To register or get more information about the Ohio regional convening, call 202-541-3165. 

Information can also be found on the following Web sites:,M3,2f041b23-ed4b-4f43-9c78-63424b863ea2  and .

Filed under: Migration, Social Justice


from the USCCB Website
By Mar Muñoz-Visoso

I was shocked. Finally someone said it loud and clear: “Immigration is the greatest civil rights test of our generation…It is very close to the right to life.” And he said it with the authority that, in the Church, comes with the teaching office. It happened at a meeting of the Missouri Catholic Conference where Archbishop José Gomez of San Antonio, Texas, delivered a speech on continuing to fight for comprehensive immigration reform as soon as the new president and congress are sworn in.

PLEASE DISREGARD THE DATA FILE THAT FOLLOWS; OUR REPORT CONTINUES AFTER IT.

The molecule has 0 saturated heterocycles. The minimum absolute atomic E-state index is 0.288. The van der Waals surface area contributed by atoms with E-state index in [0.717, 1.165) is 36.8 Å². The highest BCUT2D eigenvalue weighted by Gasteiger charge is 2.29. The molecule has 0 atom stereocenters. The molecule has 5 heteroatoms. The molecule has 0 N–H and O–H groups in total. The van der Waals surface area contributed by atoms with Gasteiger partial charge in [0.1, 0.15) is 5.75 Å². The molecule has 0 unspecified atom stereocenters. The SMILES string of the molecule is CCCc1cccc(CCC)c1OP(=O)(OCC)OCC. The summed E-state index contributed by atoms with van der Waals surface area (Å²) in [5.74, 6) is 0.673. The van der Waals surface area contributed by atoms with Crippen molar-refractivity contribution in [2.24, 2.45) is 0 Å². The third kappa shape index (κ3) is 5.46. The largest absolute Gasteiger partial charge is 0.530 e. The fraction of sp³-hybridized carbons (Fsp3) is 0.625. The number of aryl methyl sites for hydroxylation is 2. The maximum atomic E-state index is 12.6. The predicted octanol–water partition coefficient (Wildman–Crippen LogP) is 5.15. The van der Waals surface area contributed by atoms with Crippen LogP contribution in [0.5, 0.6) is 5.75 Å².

What was surprising was not so much the “civil rights test” portion of the message—around which the Justice for Immigrants campaign of the U.S. Catholic Bishops has been building awareness for a few years now—but the fact that he put this issue right up there with the right to life. And he is right, migration, whichever form it takes, is always about the right to life. Whether immigrants flee political or religious persecution, mass genocide or hunger and poverty, their human spirit of survival and the sense of responsibility to take care of your own, even if it comes at the price of never seeing them again, is all about seeking life, preserving life and improving life. It is about the right to exist and to do so in dignified human conditions.

I am not going to summarize here the archbishop’s talk. I think it should be read in its entirety (a copy can be obtained at